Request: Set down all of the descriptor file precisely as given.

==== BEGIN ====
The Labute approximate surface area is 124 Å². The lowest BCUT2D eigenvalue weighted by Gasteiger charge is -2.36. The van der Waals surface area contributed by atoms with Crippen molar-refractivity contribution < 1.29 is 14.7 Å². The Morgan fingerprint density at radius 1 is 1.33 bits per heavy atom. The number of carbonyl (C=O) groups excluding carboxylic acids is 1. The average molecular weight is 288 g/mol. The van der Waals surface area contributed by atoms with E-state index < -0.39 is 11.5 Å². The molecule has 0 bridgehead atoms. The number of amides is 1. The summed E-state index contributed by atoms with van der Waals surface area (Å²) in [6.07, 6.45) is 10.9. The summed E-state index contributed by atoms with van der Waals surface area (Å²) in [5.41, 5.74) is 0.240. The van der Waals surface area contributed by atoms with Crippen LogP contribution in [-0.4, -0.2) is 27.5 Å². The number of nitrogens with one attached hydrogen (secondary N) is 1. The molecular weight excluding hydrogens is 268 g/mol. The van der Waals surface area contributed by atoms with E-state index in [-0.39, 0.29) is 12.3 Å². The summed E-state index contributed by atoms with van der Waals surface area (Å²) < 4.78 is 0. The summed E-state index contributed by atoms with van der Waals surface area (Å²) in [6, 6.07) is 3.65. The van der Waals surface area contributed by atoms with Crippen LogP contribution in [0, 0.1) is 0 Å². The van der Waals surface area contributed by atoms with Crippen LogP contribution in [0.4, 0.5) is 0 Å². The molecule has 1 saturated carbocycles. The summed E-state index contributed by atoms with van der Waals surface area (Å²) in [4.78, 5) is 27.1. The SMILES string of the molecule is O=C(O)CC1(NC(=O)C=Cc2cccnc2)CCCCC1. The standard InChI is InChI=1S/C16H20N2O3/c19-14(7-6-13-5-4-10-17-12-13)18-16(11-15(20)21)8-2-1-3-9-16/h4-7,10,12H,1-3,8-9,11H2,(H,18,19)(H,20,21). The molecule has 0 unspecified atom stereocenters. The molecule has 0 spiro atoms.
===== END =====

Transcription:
The Labute approximate surface area is 124 Å². The lowest BCUT2D eigenvalue weighted by Gasteiger charge is -2.36. The van der Waals surface area contributed by atoms with Crippen molar-refractivity contribution < 1.29 is 14.7 Å². The Morgan fingerprint density at radius 1 is 1.33 bits per heavy atom. The number of carbonyl (C=O) groups excluding carboxylic acids is 1. The average molecular weight is 288 g/mol. The van der Waals surface area contributed by atoms with E-state index < -0.39 is 11.5 Å². The molecule has 0 bridgehead atoms. The number of amides is 1. The summed E-state index contributed by atoms with van der Waals surface area (Å²) in [6.07, 6.45) is 10.9. The summed E-state index contributed by atoms with van der Waals surface area (Å²) in [5.41, 5.74) is 0.240. The van der Waals surface area contributed by atoms with Crippen LogP contribution in [-0.4, -0.2) is 27.5 Å². The number of nitrogens with one attached hydrogen (secondary N) is 1. The molecular weight excluding hydrogens is 268 g/mol. The van der Waals surface area contributed by atoms with E-state index in [-0.39, 0.29) is 12.3 Å². The summed E-state index contributed by atoms with van der Waals surface area (Å²) < 4.78 is 0. The summed E-state index contributed by atoms with van der Waals surface area (Å²) in [6, 6.07) is 3.65. The van der Waals surface area contributed by atoms with Crippen LogP contribution in [0, 0.1) is 0 Å². The van der Waals surface area contributed by atoms with Crippen LogP contribution in [0.4, 0.5) is 0 Å². The molecule has 1 saturated carbocycles. The summed E-state index contributed by atoms with van der Waals surface area (Å²) in [4.78, 5) is 27.1. The SMILES string of the molecule is O=C(O)CC1(NC(=O)C=Cc2cccnc2)CCCCC1. The standard InChI is InChI=1S/C16H20N2O3/c19-14(7-6-13-5-4-10-17-12-13)18-16(11-15(20)21)8-2-1-3-9-16/h4-7,10,12H,1-3,8-9,11H2,(H,18,19)(H,20,21). The molecule has 0 unspecified atom stereocenters. The molecule has 0 spiro atoms.